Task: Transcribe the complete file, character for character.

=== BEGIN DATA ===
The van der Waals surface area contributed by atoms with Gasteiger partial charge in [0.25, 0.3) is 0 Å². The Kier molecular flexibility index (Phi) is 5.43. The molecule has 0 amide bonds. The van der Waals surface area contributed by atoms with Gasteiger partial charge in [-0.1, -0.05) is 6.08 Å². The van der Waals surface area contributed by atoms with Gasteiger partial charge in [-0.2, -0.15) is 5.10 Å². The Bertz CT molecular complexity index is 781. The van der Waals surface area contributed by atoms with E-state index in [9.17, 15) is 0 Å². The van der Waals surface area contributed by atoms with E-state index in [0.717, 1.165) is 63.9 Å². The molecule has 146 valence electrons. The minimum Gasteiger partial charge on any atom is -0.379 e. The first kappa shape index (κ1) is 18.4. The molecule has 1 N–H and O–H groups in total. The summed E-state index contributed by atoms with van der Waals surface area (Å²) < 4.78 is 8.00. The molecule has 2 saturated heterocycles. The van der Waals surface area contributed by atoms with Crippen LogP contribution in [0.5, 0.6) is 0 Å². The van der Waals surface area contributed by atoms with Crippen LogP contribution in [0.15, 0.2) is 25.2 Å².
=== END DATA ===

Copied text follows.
The van der Waals surface area contributed by atoms with Gasteiger partial charge in [0.25, 0.3) is 0 Å². The Kier molecular flexibility index (Phi) is 5.43. The molecule has 0 amide bonds. The van der Waals surface area contributed by atoms with Gasteiger partial charge in [-0.1, -0.05) is 6.08 Å². The van der Waals surface area contributed by atoms with Gasteiger partial charge in [-0.2, -0.15) is 5.10 Å². The Bertz CT molecular complexity index is 781. The van der Waals surface area contributed by atoms with E-state index in [9.17, 15) is 0 Å². The van der Waals surface area contributed by atoms with E-state index in [0.717, 1.165) is 63.9 Å². The molecule has 146 valence electrons. The minimum Gasteiger partial charge on any atom is -0.379 e. The first kappa shape index (κ1) is 18.4. The molecule has 1 N–H and O–H groups in total. The summed E-state index contributed by atoms with van der Waals surface area (Å²) < 4.78 is 8.00. The molecule has 2 saturated heterocycles. The van der Waals surface area contributed by atoms with Crippen LogP contribution in [0.5, 0.6) is 0 Å². The van der Waals surface area contributed by atoms with Crippen LogP contribution in [0.15, 0.2) is 25.2 Å².